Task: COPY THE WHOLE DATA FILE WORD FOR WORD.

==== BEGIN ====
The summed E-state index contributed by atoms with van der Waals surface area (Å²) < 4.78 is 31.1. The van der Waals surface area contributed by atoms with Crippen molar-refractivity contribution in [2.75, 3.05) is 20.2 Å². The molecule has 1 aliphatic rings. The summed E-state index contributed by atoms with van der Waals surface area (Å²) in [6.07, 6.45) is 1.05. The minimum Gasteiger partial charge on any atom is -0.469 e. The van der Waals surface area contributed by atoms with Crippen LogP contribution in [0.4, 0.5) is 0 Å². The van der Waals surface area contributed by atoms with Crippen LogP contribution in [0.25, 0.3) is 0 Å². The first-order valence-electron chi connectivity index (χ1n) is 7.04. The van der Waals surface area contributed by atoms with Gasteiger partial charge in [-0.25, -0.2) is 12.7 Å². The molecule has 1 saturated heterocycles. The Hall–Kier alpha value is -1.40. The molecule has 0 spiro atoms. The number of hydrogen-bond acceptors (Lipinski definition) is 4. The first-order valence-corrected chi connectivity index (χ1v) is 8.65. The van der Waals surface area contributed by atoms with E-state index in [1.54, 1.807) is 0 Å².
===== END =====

The summed E-state index contributed by atoms with van der Waals surface area (Å²) < 4.78 is 31.1. The van der Waals surface area contributed by atoms with Crippen molar-refractivity contribution in [2.75, 3.05) is 20.2 Å². The molecule has 1 aliphatic rings. The summed E-state index contributed by atoms with van der Waals surface area (Å²) in [6.07, 6.45) is 1.05. The minimum Gasteiger partial charge on any atom is -0.469 e. The van der Waals surface area contributed by atoms with Crippen LogP contribution in [0.4, 0.5) is 0 Å². The van der Waals surface area contributed by atoms with Crippen LogP contribution in [0.25, 0.3) is 0 Å². The first-order valence-electron chi connectivity index (χ1n) is 7.04. The van der Waals surface area contributed by atoms with Gasteiger partial charge in [-0.25, -0.2) is 12.7 Å². The molecule has 1 saturated heterocycles. The Hall–Kier alpha value is -1.40. The molecule has 0 spiro atoms. The number of hydrogen-bond acceptors (Lipinski definition) is 4. The first-order valence-corrected chi connectivity index (χ1v) is 8.65. The van der Waals surface area contributed by atoms with E-state index in [1.54, 1.807) is 0 Å².